The U.S. Army Corps of Engineers’ Detroit District office recently announced additions to its fiscal year 2016 program based on its recently approved work plan. An additional $22.4 million includes $1.8 million for work on the south pier.
”We plan on having that contract negotiated and awarded at the end of June,” said Tom O’Bryan, Grand Haven-area engineer for the corps. “What we’re shooting for is a construction start on the pier at the beginning of August.”
The pier project was slated to start last November, but work was put on hold when emergency funding that would’ve paid for the improvements was reallocated to a higher priority outside of the Great Lakes region.
“We did keep $300,000 (from the emergency funds),” O’Bryan said. “The $1.8 million came in the fiscal year work plan.”
The project will consist of removing the existing concrete surface so repairs can be made. The exposed area will then be repaired, filled with stone and recapped with new concrete.
O’Bryan noted that they’re going to work with the contractor to try and keep portions of the pier open during construction, if possible.
“Right now, we have a completion date that goes all the way to December 2017,” O’Bryan said, noting that work would shut down for the winter months.
O’Bryan said he hopes most of the work is wrapped up by the 2017 Coast Guard Festival in Grand Haven.
The Corps of Engineers’ latest work plan came about when Congress appropriated additional funding for ongoing work in the fiscal year 2016 Energy & Water Development Appropriations Act. The corps developed an allocation plan, which included $46.3 million in additional funds for the entire Great Lakes for high-priority work packages based on the criteria established by Congress.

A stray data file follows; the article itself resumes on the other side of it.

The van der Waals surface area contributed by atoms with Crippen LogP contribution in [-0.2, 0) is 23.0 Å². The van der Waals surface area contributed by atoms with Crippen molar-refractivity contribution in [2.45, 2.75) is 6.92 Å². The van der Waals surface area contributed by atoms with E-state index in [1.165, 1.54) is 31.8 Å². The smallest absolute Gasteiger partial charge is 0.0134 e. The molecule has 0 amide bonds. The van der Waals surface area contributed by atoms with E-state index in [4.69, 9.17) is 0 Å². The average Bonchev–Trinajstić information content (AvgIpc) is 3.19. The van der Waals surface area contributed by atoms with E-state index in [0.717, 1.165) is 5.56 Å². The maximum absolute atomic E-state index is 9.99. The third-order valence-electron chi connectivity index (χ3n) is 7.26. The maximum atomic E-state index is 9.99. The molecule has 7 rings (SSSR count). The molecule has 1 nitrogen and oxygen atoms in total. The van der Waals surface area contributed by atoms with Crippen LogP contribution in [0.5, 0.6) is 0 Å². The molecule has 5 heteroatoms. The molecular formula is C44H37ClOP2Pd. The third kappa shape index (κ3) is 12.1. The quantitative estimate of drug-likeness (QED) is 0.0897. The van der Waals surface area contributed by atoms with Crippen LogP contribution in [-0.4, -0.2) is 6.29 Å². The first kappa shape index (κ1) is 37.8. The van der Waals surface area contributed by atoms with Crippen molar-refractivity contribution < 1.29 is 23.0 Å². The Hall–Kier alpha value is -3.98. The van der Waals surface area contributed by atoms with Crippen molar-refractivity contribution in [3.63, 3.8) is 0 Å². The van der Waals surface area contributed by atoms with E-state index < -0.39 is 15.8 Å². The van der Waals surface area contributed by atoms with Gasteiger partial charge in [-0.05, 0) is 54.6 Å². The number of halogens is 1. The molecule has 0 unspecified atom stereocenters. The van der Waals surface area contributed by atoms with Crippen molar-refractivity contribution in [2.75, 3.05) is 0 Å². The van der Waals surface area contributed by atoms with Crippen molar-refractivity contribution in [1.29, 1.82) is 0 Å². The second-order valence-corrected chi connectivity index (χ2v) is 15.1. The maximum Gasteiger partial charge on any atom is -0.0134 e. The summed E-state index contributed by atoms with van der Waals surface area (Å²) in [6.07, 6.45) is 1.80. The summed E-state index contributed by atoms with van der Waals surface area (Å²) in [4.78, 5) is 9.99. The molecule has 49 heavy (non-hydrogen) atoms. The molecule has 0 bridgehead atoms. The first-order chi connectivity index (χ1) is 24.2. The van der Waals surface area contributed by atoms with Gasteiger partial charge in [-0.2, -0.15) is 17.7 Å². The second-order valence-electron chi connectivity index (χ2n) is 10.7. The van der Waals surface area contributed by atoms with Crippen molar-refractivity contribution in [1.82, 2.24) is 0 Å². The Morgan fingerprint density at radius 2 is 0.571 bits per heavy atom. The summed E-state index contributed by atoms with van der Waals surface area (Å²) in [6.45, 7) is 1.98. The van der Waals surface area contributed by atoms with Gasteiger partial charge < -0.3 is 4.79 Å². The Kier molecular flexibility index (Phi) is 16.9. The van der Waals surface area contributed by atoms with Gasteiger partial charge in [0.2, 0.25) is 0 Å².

The Detroit District’s work plan increase of $22.4 million includes three new dredging projects; three dredging projects with additional funding; and six repair, replacement or construction projects. In addition, the work plan includes design funding for two environmental restoration projects.
"We recognize and are committed to spending these resources responsibly in order to ensure that taxpayer-provided funds are maximized within the Great Lakes,“ said Lt. Col. Michael Sellers, Detroit District engineer for the corps. ”We construct, maintain and operate key infrastructure projects that are crucial to the nation’s economy, environment, safety and quality of life, now and in the future.“
The news about Grand Haven’s pier comes as catwalk preservation fundraising efforts have ramped up.
“It’s safe to say we’ve had a fire lit under us, and now it’s turned up ten-fold,” Grand Haven City Manager Pat McGinnis said.
It’s been previously estimated that the city needs to come up with at least $200,000 just to temporarily raise the catwalk during the corps’ pier work. In all, the Save the Catwalk group would like to raise $1.5 million in order to make needed repairs to the catwalk structure.
“The alternatives are to take it off of the pier, which we don’t want to do, or go to the taxpayers, which we don’t want to do,” McGinnis said.
The catwalk preservation group hosted a fundraiser at the end of last month to get a jump on raising money. McGinnis said it’s estimated that the group helped raise more than $40,000.
“But we need to quadruple that,” he said.
As summer approaches and more people come to visit, McGinnis noted that it would be crucial to spread the message about saving the catwalk.
“We’re hoping we can get support from both in-town and out-of-town interests,” he said.
But even with the increased urgency to get funding, city officials are looking forward to the pier project.
“One way or another, the pier is going to be redone,” McGinnis said. “We’re very grateful for that. ... That storm in November took some big chunks out of that thing.”